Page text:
Andrew Jackson
Andrew Jackson was appointed major of the Tennessee militia in 1813. Jackson led his militia to victory over the Creek Indians at the Battle of Horseshoe Bend, winning him a major generalship in the Regular Army, as well as national renown. He was called to New Orleans shortly after to lead the defense against the British. His victory over the British Army at the Battle of New Orleans on January 8, 1815 further enhanced his prestige.


As a president, Jackson styled himself as a frontiersman and a man for the people, but his polarizing politics threatened his status. Andrew Jackson’s career and legacy have been both decried and celebrated. Whether he is called a hero or a tyrant, it cannot be denied that Jackson had a significant influence on American history and American politics, redefining the role of the military hero-turned-politician, and of the president.

George Colbert
George Colbert, a member of the Chickasaw Nation and owner of Colbert Ferry, is often mentioned in any account of the Natchez Trace due to the strategic location of his ferry along the Tennessee River.

George Colbert played a vital role in establishing the Natchez Trace through Chickasaw territory. He worked with General James Wilkinson to have the post road surveyed near his property. He started his ferry and stand services immediately after the US Army improved the Natchez Trace in 1801.

In 1837, George Colbert accompanied the major portion of his fellow Chickasaw to the Oklahoma territory during the Chickasaw Removal. His prosperity followed him to Oklahoma, however it was short lived due to his death in 1839.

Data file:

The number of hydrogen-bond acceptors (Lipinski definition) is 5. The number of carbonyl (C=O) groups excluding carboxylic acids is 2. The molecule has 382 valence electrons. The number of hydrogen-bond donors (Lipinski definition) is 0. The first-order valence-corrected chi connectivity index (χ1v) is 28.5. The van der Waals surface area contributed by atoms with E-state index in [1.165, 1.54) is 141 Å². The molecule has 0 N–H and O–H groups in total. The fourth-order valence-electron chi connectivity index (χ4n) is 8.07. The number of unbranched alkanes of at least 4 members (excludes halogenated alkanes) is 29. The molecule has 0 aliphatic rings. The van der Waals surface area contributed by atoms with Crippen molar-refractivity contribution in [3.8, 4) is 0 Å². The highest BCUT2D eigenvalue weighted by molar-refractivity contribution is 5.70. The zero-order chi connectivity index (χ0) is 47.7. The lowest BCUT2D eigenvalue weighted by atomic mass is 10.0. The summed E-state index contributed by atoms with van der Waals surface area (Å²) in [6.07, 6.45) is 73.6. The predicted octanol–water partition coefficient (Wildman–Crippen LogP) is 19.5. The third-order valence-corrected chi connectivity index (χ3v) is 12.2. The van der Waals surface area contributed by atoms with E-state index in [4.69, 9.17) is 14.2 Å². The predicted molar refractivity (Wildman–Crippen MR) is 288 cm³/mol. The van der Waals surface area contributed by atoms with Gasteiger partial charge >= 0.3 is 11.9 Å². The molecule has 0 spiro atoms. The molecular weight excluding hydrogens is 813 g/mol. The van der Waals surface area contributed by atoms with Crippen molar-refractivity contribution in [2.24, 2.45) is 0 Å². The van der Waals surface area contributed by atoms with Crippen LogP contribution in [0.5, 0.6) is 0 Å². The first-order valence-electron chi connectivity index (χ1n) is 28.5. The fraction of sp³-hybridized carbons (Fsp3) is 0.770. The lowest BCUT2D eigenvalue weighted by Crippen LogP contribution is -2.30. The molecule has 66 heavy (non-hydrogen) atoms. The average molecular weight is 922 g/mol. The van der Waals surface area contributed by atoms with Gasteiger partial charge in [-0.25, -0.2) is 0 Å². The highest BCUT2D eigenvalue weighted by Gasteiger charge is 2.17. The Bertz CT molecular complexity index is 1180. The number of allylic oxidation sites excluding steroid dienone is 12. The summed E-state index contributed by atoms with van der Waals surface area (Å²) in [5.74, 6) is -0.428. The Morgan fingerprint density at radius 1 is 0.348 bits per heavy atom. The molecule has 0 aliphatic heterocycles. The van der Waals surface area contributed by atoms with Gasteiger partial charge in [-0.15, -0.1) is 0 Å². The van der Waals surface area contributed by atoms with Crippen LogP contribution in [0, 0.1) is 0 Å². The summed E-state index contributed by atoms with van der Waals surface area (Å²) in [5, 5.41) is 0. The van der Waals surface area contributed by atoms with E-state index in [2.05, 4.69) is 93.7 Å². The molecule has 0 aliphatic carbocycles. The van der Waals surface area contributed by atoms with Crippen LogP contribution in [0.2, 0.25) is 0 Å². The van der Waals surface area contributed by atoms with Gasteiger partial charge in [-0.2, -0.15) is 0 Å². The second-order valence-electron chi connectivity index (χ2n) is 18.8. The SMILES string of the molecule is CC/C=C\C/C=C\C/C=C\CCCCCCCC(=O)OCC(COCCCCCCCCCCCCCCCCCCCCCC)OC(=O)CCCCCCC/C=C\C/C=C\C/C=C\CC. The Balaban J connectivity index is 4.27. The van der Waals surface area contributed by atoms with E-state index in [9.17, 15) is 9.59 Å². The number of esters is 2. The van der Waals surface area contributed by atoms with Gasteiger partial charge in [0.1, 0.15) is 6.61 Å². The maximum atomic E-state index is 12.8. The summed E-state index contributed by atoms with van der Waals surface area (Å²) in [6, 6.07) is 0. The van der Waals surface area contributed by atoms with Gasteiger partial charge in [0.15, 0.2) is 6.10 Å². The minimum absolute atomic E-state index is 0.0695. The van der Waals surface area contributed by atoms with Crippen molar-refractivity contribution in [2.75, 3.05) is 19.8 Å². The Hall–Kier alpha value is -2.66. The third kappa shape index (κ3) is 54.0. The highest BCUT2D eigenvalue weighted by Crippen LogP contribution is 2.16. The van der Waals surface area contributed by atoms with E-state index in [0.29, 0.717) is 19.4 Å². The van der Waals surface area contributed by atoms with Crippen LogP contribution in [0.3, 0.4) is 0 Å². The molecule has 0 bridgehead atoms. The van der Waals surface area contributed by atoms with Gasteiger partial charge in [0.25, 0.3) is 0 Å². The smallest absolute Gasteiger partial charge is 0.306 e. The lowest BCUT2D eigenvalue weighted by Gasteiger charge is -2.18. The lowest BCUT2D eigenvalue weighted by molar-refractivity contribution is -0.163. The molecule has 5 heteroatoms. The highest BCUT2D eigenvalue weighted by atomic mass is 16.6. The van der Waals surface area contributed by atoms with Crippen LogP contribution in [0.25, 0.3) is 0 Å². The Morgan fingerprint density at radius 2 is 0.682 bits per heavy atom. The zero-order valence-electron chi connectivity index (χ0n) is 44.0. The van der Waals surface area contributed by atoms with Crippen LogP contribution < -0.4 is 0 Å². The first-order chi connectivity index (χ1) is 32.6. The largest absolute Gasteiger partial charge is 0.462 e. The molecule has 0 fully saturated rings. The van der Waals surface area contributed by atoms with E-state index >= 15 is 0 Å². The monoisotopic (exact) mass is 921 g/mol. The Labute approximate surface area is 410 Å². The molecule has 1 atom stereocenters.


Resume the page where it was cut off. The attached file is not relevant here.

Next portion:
John Gordon
Gordon became Captain of the Spies (the leader of one of two scouting units) for Andrew Jackson during the Creek War, often considered part of the War of 1812. Gordon was active from the Battle of Talladega in 1813, through the Battle of Horseshoe Bend in 1814. He was a leader and had the ability to improve moral and keep troops motivated. On multiple occasions, Gordon received General Jackson’s praises: “Capt. Gordon who was in front at [the head] of the spies rushed, to the fight, and entered into the persuit [sic]...” Letter from Andrew Jackson to Rachel Jackson, 1814.

As Jackson’s “faithful spy,” Gordon continued to assist him, even after the War of 1812. He was also instrumental in the Seminole War. Gordon and the rest of Jackson’s troops made settlers feel safe, but it came at a cost to the Creek Indians. They were forced to give up 23 million acres of their homeland.

Additional Resources
Gilbert, Oscar E. Frontier Militiaman in the War of 1812: Southwestern Frontier. Osprey Pub., 2008.


Kanon, Tom. Tennesseans at War, 1812-1815: Andrew Jackson, the Creek War, and the Battle of New Orleans. University Of Alabama Press, 2015.

War of 1812 (U.S. National Park Service).” National Park Service, U.S. Department of the Interior, www.nps.gov/subjects/warof1812/index.htm.

 

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      Last updated: December 15, 2020